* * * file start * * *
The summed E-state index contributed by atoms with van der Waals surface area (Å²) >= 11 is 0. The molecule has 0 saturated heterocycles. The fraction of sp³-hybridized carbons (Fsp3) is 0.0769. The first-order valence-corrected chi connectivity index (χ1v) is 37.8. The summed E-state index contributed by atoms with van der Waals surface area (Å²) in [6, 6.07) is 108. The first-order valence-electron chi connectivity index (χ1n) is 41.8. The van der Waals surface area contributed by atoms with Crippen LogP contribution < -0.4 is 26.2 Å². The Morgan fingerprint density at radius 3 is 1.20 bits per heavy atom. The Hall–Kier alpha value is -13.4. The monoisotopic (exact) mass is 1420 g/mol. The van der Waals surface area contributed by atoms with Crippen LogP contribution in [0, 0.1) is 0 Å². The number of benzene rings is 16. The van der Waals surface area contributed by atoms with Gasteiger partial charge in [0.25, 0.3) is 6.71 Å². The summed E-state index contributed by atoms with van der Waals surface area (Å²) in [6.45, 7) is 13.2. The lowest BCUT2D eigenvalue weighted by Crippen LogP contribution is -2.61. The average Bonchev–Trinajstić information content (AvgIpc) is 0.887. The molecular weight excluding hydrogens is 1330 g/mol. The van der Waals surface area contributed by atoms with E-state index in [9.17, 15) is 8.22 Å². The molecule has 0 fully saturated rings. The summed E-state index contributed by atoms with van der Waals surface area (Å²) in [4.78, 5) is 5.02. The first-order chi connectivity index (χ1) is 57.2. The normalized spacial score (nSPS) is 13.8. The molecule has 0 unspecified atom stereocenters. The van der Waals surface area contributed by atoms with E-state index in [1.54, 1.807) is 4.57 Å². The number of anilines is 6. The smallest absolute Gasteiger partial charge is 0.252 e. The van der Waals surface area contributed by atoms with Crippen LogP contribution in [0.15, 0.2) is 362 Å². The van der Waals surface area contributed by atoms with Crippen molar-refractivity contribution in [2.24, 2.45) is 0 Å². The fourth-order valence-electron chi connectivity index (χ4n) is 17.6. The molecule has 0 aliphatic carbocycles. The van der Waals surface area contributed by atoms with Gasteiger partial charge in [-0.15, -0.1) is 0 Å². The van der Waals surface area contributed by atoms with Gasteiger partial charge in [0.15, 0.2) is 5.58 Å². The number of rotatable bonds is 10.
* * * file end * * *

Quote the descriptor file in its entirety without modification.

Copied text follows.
The summed E-state index contributed by atoms with van der Waals surface area (Å²) >= 11 is 0. The molecule has 0 saturated heterocycles. The fraction of sp³-hybridized carbons (Fsp3) is 0.0769. The first-order valence-corrected chi connectivity index (χ1v) is 37.8. The summed E-state index contributed by atoms with van der Waals surface area (Å²) in [6, 6.07) is 108. The first-order valence-electron chi connectivity index (χ1n) is 41.8. The van der Waals surface area contributed by atoms with Crippen LogP contribution < -0.4 is 26.2 Å². The Morgan fingerprint density at radius 3 is 1.20 bits per heavy atom. The Hall–Kier alpha value is -13.4. The monoisotopic (exact) mass is 1420 g/mol. The van der Waals surface area contributed by atoms with Crippen LogP contribution in [0, 0.1) is 0 Å². The number of benzene rings is 16. The van der Waals surface area contributed by atoms with Gasteiger partial charge in [0.25, 0.3) is 6.71 Å². The summed E-state index contributed by atoms with van der Waals surface area (Å²) in [6.45, 7) is 13.2. The lowest BCUT2D eigenvalue weighted by Crippen LogP contribution is -2.61. The average Bonchev–Trinajstić information content (AvgIpc) is 0.887. The molecular weight excluding hydrogens is 1330 g/mol. The van der Waals surface area contributed by atoms with E-state index in [9.17, 15) is 8.22 Å². The molecule has 0 fully saturated rings. The summed E-state index contributed by atoms with van der Waals surface area (Å²) in [4.78, 5) is 5.02. The first-order chi connectivity index (χ1) is 57.2. The normalized spacial score (nSPS) is 13.8. The molecule has 0 unspecified atom stereocenters. The van der Waals surface area contributed by atoms with E-state index in [1.54, 1.807) is 4.57 Å². The number of anilines is 6. The smallest absolute Gasteiger partial charge is 0.252 e. The van der Waals surface area contributed by atoms with Crippen LogP contribution in [0.15, 0.2) is 362 Å². The van der Waals surface area contributed by atoms with Crippen molar-refractivity contribution in [2.24, 2.45) is 0 Å². The fourth-order valence-electron chi connectivity index (χ4n) is 17.6. The molecule has 0 aliphatic carbocycles. The van der Waals surface area contributed by atoms with Gasteiger partial charge in [-0.15, -0.1) is 0 Å². The van der Waals surface area contributed by atoms with Gasteiger partial charge in [0.15, 0.2) is 5.58 Å². The number of rotatable bonds is 10.